An Active Investing Strategy

By Stock Research Pro • January 18th, 2010

An active investing strategy refers to the buying and selling of stocks or other securities in an effort to exploit short-term market conditions for profit. Active investors are those who tend to continuously monitor and adjust their holdings, rather than take a long-term approach to investing. While active investing can be highly profitable, it does carry a higher degree of risk than a passive investing strategy.

How Passive Investing Differs from Active Investing

Unlike active investors, passive investors seek to own all of the stocks in the market or a specific segment of the market with the knowledge that, over the long-term, their returns will equal that of the entire market. Active investors, on the other hand, believe they can find the stocks that will deliver the greatest return. Active investing, then, is more time-consuming and involved as it requires investors to continually monitor price movements as they seek to earn shorter-term profits.

The Risks and Costs of Active Investing

Active investing is typically seen as the higher risk and more costly approach to investing. Taxes and other costs can put a significant “drag” on the active investor’s returns (an actively managed mutual fund, for example, bears greater commission loads than passively managed funds).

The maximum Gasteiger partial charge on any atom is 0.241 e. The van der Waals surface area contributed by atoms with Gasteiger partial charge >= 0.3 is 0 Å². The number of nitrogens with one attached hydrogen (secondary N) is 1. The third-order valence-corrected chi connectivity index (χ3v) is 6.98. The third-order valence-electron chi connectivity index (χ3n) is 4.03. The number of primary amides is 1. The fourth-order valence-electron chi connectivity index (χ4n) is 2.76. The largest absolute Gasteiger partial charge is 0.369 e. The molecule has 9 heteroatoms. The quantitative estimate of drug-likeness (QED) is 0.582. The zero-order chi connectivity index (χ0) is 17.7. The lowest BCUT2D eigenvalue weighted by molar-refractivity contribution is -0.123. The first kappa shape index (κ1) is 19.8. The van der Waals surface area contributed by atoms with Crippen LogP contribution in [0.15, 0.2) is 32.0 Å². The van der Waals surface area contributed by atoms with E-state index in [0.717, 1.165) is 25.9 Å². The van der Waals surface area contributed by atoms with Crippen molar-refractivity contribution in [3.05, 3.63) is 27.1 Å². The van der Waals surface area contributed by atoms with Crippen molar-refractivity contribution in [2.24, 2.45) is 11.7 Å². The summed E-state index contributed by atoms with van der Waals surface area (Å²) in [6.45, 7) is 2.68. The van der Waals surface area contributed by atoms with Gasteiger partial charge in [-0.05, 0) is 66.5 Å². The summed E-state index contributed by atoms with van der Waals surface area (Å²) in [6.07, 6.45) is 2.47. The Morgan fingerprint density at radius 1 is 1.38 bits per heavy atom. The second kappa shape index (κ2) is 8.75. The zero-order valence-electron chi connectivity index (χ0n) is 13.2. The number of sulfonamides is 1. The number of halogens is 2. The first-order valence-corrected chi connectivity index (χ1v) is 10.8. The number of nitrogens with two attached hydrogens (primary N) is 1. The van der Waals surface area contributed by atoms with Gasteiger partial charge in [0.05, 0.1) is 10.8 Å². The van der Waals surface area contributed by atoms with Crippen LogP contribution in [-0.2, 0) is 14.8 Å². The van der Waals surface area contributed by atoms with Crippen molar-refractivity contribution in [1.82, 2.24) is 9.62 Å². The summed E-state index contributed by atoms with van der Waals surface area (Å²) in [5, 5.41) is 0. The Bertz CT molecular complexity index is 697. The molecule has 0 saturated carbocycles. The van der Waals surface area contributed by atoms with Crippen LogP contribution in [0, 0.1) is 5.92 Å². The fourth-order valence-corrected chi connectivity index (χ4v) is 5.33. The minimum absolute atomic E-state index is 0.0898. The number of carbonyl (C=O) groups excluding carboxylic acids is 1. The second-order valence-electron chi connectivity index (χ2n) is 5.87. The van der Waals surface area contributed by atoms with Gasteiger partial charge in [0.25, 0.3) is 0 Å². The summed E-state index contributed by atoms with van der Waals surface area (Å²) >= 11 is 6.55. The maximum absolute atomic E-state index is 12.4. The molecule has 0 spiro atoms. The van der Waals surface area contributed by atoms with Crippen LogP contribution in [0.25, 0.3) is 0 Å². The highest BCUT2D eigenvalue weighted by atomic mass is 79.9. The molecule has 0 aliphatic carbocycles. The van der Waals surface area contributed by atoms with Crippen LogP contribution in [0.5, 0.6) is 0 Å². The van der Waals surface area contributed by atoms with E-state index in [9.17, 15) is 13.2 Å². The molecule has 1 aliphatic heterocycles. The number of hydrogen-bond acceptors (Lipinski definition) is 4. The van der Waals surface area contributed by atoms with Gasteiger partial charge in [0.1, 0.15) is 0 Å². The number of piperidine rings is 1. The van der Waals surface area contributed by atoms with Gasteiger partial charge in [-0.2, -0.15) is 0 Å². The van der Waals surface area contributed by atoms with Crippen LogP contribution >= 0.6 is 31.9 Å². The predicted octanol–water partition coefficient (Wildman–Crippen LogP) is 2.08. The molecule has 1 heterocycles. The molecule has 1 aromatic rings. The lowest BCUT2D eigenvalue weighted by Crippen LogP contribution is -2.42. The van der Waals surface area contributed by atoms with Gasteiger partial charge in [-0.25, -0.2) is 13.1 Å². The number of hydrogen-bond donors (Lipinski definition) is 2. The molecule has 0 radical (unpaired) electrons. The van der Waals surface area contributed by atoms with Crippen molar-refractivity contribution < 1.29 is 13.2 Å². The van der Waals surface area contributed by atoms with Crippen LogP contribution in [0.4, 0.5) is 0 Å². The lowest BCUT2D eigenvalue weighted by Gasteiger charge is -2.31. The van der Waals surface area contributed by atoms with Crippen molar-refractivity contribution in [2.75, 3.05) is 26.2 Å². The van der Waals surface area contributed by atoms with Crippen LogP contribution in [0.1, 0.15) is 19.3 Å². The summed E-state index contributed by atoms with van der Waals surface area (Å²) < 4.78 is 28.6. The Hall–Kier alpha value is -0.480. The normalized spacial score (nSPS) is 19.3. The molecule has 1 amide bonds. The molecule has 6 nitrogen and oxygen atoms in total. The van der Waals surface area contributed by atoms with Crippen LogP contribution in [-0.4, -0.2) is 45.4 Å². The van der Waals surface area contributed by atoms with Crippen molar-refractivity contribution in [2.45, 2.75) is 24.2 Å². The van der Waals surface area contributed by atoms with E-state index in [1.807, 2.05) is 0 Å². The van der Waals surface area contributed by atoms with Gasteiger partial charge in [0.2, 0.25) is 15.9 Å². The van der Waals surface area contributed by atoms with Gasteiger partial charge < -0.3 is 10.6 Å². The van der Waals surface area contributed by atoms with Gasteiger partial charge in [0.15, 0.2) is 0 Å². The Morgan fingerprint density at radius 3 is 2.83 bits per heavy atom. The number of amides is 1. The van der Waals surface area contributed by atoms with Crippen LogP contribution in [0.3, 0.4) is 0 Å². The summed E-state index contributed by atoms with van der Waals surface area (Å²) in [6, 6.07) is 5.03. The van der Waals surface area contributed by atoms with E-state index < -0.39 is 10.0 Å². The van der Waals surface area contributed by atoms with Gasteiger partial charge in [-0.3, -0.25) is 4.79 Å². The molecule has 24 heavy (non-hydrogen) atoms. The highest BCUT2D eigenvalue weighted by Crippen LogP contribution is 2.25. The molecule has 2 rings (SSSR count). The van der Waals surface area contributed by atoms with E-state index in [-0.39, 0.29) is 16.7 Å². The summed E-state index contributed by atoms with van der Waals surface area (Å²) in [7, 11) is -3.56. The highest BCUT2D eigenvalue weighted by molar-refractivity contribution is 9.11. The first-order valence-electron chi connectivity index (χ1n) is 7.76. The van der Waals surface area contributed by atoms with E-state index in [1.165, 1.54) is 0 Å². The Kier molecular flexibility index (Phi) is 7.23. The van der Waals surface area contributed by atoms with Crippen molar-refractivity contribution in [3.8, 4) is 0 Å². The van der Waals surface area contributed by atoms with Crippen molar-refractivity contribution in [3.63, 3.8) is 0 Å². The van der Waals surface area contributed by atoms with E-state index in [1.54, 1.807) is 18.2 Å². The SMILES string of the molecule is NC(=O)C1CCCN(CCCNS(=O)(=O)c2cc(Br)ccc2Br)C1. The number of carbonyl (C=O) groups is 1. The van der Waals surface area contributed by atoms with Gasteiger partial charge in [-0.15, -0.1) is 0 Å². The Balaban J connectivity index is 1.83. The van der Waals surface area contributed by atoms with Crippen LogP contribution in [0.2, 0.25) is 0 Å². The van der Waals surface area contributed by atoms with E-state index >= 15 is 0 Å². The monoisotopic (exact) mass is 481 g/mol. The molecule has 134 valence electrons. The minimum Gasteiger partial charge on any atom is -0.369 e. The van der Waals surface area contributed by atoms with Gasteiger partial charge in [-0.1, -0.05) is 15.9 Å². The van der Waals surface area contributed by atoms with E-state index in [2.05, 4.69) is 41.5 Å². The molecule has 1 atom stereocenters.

The term “active risk” is used to describe the additional risk that an investor or fund manager must incur in their efforts to beat the market as a whole. The theory says that in order for the investor to see returns greater than the overall market, they must operate at a higher risk-level.

The above information is educational and should not be interpreted as financial advice. For advice that is specific to your circumstances, you should consult a financial or tax advisor.


Leave a Comment

You must be logged in to post a comment.

« How a Variable Annuity Works | Home | Backspread Strategies in Stock Options Trading »

The Stock Research Pro Guide
to Fundamental Analysis
  • Target companies to invest in
  • Use financial statements to pick winners
  • Identify a strong management team
  • Run financial ratios to confirm strength
  • Find undervalued stocks
Please Send Me My Free 22 Page Report!
We value your privacy like our own and will never share your information with anyone.

Recent Posts